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Merck launches biosimilars educational resource for patients

US pharma giant Merck (known as MSD outside the US and Canada) has launched an online resource intended to be used as an educational platform for patients, caregivers and the healthcare community.

Court rules in favour of Apotex in biosimilars dispute

Biosimilars specialist Apobiologix, which is part of the Apotex group, announced on 9 September 2016 that it had won its battle in the US against biologicals giant Amgen with respect to its filgrastim (Grastofil) and pegfilgrastim (Lapelga) biosimilars.

Biosimilars approved in Japan

Last update: 14 October 2016

In Japan, the regulatory body for the approval of medicines, including biologicals, is the Ministry for Health Labour and Welfare (MHLW).

Subsequent entry biologics approved in Canada

Last update: 7 October 2016 

In Canada, the regulatory body for the approval of biologicals is the Biologics and Genetic Therapies Directorate (BGTD) of the Health Products and Food Branch (HPFB) of Health Canada.

Biosimilar User Fee Act reauthorization

On 16 September 2016, the US Food and Drug Administration (FDA) released the Biosimilar User Fee Act II (BsUFA II) performance goals letter, attracting support from industry associations.

Biosimilars applications under review by EMA – August 2016

The European Medicines Agency (EMA) is the body responsible for approval of biosimilars within the European Union (EU). A legal framework for approving biosimilars was established in 2003. Approval of biosimilars is based on an abbreviated registration process, which allows biosimilars manufacturers to provide a reduced package of information compared to originator drugs, provided they can prove ‘similarity’ to the originator or reference drug.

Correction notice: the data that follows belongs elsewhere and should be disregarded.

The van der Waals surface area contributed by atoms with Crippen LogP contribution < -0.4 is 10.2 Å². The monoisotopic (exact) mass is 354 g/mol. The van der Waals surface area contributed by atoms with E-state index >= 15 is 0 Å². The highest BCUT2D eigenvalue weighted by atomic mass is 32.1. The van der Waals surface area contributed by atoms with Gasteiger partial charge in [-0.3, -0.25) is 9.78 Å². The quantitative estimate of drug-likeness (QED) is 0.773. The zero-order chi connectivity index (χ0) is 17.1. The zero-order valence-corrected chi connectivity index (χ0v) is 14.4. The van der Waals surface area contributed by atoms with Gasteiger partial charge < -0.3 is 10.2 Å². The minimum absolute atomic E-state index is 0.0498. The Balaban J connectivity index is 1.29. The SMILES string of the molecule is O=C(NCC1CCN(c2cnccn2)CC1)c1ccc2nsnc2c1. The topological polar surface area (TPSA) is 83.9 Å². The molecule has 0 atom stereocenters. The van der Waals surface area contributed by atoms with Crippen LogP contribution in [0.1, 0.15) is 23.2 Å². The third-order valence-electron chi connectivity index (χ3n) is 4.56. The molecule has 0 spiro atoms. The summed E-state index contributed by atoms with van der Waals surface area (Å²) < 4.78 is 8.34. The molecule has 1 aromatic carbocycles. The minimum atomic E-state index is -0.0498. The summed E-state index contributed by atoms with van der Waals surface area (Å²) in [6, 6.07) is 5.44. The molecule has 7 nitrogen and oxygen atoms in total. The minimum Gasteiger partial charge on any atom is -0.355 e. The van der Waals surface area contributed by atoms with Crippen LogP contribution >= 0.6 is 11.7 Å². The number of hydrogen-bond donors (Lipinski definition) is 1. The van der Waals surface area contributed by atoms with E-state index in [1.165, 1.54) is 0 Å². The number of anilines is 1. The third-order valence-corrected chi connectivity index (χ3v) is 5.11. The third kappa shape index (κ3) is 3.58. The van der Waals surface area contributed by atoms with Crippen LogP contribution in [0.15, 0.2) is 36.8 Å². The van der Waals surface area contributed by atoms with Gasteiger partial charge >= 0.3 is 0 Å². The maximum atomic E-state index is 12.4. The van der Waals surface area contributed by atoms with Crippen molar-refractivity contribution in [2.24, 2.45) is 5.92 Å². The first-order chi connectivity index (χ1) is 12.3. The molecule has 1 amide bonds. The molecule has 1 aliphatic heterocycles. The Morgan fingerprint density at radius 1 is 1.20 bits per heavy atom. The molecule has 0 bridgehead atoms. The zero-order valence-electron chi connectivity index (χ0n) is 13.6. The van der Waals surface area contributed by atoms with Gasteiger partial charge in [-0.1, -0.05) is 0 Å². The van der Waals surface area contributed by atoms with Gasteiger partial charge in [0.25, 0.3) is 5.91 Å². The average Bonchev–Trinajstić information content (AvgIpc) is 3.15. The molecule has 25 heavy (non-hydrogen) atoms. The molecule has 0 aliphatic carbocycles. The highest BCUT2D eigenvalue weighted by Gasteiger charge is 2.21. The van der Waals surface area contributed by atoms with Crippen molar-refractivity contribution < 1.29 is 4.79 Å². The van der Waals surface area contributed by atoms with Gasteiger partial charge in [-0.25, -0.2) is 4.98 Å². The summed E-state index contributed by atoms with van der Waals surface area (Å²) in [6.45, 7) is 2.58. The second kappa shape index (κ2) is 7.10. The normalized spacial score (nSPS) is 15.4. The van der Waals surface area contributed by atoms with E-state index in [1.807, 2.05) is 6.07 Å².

Biosimilars of basiliximab

Basiliximab is a chimeric mouse-human monoclonal antibody to the α chain (CD25) of the IL-2 receptor of T cells. It is an immunosuppresant agent used to prevent immediate transplant rejection in people who are receiving kidney transplants, in combination with other agents.

WHO naming of biosimilars

The World Health Organization (WHO) has proposed a system of naming for biosimilars, which has been commended by some groups [1], but criticized by others.

Biosimilars of omalizumab

Omalizumab is a recombinant DNA-derived humanized IgG1k monoclonal antibody that specifically binds to free human immunoglobulin E (IgE) in the blood and interstitial fluid and to membrane-bound form of IgE (mIgE) on the surface of mIgE-expressing B lymphocytes [1]. Unlike an ordinary anti-IgE antibody, it does not bind to IgE that is already bound by the high affinity IgE receptor (FcεRI) on the surface of mast cells, basophils, and antigen-presenting dendritic cells. The originator product Novartis’s Xolair (omalizumab) is indicated for the treatment of moderate to severe persistent asthma and chronic idiopathic urticaria despite antihistamine treatment.

‘Similar biologics’ approved and marketed in India

Last update: 19 August 2016

There have been established guidelines for approving generic versions of small molecule chemical drugs in India for some time already. However, no specific guidelines for ‘similar biologics’, as the Indian regulatory authorities call these products, have existed in India until recently. This has been the case despite the fact that the requirements for granting regulatory approval for such ‘similar biologics’ required more data than for a simple generic drug application [1].

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